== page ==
Wednesday, 23 April 2014

Iceland 4: Snaefellsnes

Hotel Framnes had an excellent breakfast, as expected.  Muesli, toast, pickled herring, cheese, marmalade/jam and lots of interesting bread.  Coffee and (decent) juice on tap too, so no comparison with the disappointment of Reykjavik.

The day was grey and the forecast was for rain later, so we set off to drive in an anti-clockwise direction around the Snaefellsnes peninsula.  An initial wrong turn took us to a dead end above the town, but this had a good view of the church and the distant hills.

This panorama is somewhat wider than the previous one, so there's no way that a simple blog post can do it justice.  Hopefully the panning video will give a better sense of what it was like to be there.

By this time the weather was starting to set in, but there was still the occasional burst of sunshine through the gathering clouds.

Eventually we found the correct road and headed west, stopping at various places including Olafsvik (another Fish Processing town).  While watching birds (mainly eider ducks) we saw a "long" animal running across the beach.  Initially we thought it might be an otter, but when it reappeared it was clear that the gait was wrong.  The beast was brown, so we eventually assumed it was a weasel, stoat or pine marten; later we discovered it was a mink.  These were originally farmed for their fur but are now a complete nuisance in the area, apparently, stealing eggs from ground-nesting birds.  Please excuse the rather poor picture of it, but the beastie was a long way away, and there wasn't much light around.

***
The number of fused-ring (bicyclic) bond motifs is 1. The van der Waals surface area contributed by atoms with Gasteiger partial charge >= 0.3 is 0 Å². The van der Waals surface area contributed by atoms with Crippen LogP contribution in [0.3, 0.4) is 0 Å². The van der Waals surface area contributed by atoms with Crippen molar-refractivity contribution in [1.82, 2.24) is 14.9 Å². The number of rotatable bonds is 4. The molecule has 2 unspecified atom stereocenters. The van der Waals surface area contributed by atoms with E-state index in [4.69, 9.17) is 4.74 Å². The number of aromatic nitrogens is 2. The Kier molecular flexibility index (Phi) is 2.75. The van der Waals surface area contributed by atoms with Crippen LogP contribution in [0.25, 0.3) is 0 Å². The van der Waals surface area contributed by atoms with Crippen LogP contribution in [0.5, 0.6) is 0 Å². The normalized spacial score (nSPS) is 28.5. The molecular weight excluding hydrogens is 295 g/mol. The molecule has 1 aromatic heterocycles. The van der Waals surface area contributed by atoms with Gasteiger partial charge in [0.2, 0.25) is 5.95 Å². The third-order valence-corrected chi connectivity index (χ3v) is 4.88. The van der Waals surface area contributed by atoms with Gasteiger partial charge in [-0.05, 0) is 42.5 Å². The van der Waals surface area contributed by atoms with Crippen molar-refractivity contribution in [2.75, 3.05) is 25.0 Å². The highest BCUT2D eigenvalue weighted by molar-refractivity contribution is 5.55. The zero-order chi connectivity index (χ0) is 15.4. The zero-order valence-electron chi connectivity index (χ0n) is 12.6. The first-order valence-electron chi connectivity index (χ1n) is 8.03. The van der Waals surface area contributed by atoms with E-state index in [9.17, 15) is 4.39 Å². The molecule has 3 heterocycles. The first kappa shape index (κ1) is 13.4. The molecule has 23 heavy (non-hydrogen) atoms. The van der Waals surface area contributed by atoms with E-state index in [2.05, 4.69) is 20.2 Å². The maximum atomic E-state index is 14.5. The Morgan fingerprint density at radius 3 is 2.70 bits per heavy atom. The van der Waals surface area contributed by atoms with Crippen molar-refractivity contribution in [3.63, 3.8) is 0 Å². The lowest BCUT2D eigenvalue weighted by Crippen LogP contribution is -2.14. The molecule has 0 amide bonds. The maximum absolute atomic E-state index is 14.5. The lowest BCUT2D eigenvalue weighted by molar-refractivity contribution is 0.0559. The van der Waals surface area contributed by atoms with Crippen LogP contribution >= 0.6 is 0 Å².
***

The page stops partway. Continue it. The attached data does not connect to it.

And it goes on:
We then headed out on a gravel road towards a lighthouse on the NW corner of the peninsula, and noticed that there was a large amount of "weather" on its way over the volcano.  Visibility was low, and the volcano itself was completely covered in low cloud for the entire day.  There was intermittent heavy rain, and we had to shelter in the car for a while.  During one of the clear spells we went for a walk along the cliffs to look at the nesting birds: guillemots, fulmars, kittiwakes - along with a lone puffin.  We then went on to another viewpoint, which amazingly had yellow (rather than black) sand on its beach.  More weather arrived at this point, so we got back into the car and drove around to the Snaefellsjokull National Park Visitors' Centre at Hellnar.  More importantly there was a cafe at the Centre, so we decided to shelter from the weather while also having a bite to eat.

The Warden at the Visitors' Centre recommended a "scenic" road back to the hotel, straight over the the volcano itself on a gravel road.  We tried stopping a couple of times on the way back, but the rain was so heavy and the wind so strong that there was little point in getting out of the car.  We took the recommended road, which was spectacular even though for much of the journey we were shrouded in cloud.

The weather was so bad that we headed back to the hotel in order to read a book and batten down the hatches.  The forecast was - thankfully - much better for the following day.